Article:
There is a notion that avoiding certain companies or funds will “shrink the pool” of investment options, causing good investment opportunities to be missed.  However, much research over the last decade has proved this to be false.  An analysis of 85 studies and 190 experiments done by C. Revelli and J.L. Viviani in 2015 “concluded that there is no compelling evidence that various sustainable and responsible investing methodologies drove return performance in either a positive or negative direction relative to non-restricted peers.”  (Enete, 2017)

Are there enough BRI options for good diversification?

There has been a dramatic increase in the number of funds and strategies developed specifically for BRI selection in the last decade.  Technology used to screen funds has developed dramatically, enabling the movement to see and reward funds that purchase companies who “love God and their neighbor well” (even if the funds are not specifically created for BRI use.) This is like Jesus’ teaching in Mark 9:40 “...for whoever is not against us is for us.” Being able to screen companies well allows BRI investors to utilize both 1) overtly Christian funds which are purposely consistent with biblical truth as well as 2) funds which  operate in a consistent manner, regardless of motive. 

“While there are certainly more “non-BRI” solutions than BRI solutions, there are sufficient options in the marketplace for an investor to create a well-diversified BRI portfolio. New BRI investment options are becoming more prolific as part of the overall trend toward  responsible investing.” (Enete, 2017)

Whose money is it anyway?

Robert Netzly, NY Times best-selling author of “Biblically Responsible Investing: For God’s Glory and Your Joy” made a compelling argument about BRI:  “I just couldn’t see myself standing before my Lord one day and being proud like, Hey Lord, aren’t you proud? Look at all this money I made for investing in abortion drugs. So to the grace of God and even as flawed and imperfect as I continually am, this is another way that he’s showing me that I can just bring him    glory.”  (  We believe, at Faith Investment Services, that “It’s His money...shouldn't it reflect His values?” but also that it is “our money...shouldn’t it reflect our values?”  These two outlooks aren’t in opposition to one another.  Our money is God’s money and our thoughts should be aligned with His. 

If we truly believe we are managing God’s money, would returns be our primary consideration?  (Remember the great returns that an abortion clinic is likely to produce.) Or would we start with the greatest commandment—to love God and love others?  As the richest nation in the world, where even the poorest citizens experience comfort and safety, we can easily be lulled into believing that our wants, needs, future protection, etc. are of paramount  importance. That perspective will certainly shift on Judgment Day when we are asked to give an account.  It could be that, on that Day, how much return we made will be a dim, distant concern.

What does BRI accomplish in the world? in my heart?

BRI has been shown to affect corporate policy on things such as voluntary support for Planned Parenthood or egregious labor practices.  Companies listen to their shareholders and “follow the money.”  Using BRI practices can help make the boardroom aware of how Main Street investors feel about things such as advertising in LGBTQ magazines or parades, offering pornographic movies and entertainment as part of their hospitality industry, promoting and marketing alcohol and/or tobacco which are addictive and mind-altering, etc.  It is common for companies to take a stance on cultural issues such as promoting gay marriage, not because they feel strongly about the issue, but because they’ve been pressured by special interest groups.  Simply put, they think it is in the company’s best interest to “promote the cause.”  BRI provides a real ‘ownership’ voice in these decisions, for God’s glory.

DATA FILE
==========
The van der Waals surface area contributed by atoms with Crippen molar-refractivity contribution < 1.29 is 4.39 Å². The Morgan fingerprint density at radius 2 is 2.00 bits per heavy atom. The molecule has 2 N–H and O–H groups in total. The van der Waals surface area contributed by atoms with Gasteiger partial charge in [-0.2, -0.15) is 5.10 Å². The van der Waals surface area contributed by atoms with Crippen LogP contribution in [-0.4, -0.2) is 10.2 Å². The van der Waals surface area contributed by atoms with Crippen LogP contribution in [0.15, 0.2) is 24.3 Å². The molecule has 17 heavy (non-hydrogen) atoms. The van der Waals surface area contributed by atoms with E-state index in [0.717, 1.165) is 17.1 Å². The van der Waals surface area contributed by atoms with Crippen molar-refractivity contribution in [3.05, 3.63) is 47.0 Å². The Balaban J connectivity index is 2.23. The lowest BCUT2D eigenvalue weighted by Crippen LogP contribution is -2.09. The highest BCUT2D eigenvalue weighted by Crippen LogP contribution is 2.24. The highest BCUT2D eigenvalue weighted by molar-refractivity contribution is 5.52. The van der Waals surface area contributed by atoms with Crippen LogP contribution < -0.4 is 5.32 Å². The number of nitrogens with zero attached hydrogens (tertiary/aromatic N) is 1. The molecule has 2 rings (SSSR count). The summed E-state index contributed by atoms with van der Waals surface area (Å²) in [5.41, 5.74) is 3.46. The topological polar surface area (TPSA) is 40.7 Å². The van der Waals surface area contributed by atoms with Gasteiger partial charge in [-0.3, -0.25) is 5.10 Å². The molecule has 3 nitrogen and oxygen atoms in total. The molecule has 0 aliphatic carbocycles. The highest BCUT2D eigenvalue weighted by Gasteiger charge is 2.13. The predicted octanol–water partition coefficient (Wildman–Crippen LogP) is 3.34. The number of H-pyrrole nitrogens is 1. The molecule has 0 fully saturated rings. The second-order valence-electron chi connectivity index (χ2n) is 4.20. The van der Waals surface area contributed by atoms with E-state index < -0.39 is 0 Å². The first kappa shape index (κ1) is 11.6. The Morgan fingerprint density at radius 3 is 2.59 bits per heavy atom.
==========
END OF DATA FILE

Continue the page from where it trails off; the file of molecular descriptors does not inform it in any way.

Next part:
Embracing BRI can also impact the Christian as well as the company.  When your investments align with your values, you are living in integrity and your conscience finds rest.  On the other hand, we have had believers leave our office saying, “I wish I had never heard about BRI.”  For them, the ‘risk’ of losing financial returns overpowers them and they walk away from what they know God is asking them to do.  We can sense that they have heard the voice of God (and turned away) when we hear their regret. James 4:17 puts it like this:    “So whoever knows the right thing to do and fails to do it, for him it is sin.” ESV  

What should I do?

If you are willing to consider Biblically Responsible Investing as a means of aligning your investments with your values, the path looks like this:

1) Allow us to see a complete statement of your current investments.  (a copy of your web account is generally not enough, but we can help you get the full statement if needed) We will run the ticker symbols of the investments in the account through a “fund screening” tool we subscribe to.  This looks at the voluntary and corporate activity of the underlying companies and assesses to what degree they support various activities. 

2) We give you a BRI screen report, showing how much of your current portfolio is invested in each of the various moral issues.  This report is free and you are under no obligation from us to do anything.

3) If you want to try to change how much your investments support various screens, we can have a discussion with you about how to do that.  Some investments (possibly 401k plans or other long-term investments) cannot be moved to another account, but they can often still be improved in certain ways.  Other investments can be moved to a different investment vehicle altogether when it is prudent and still meets your investment goals and objectives.  This process is a conversation and we work very hard to be clear about your options so that you can make informed decisions. We don’t decide for you—you are in the driver’s seat with no pressure or obligation. 

4) BRI is no more costly than a non-BRI option.  Costs to invest vary by type of investment and we are committed to being transparent about that, if you invest with us.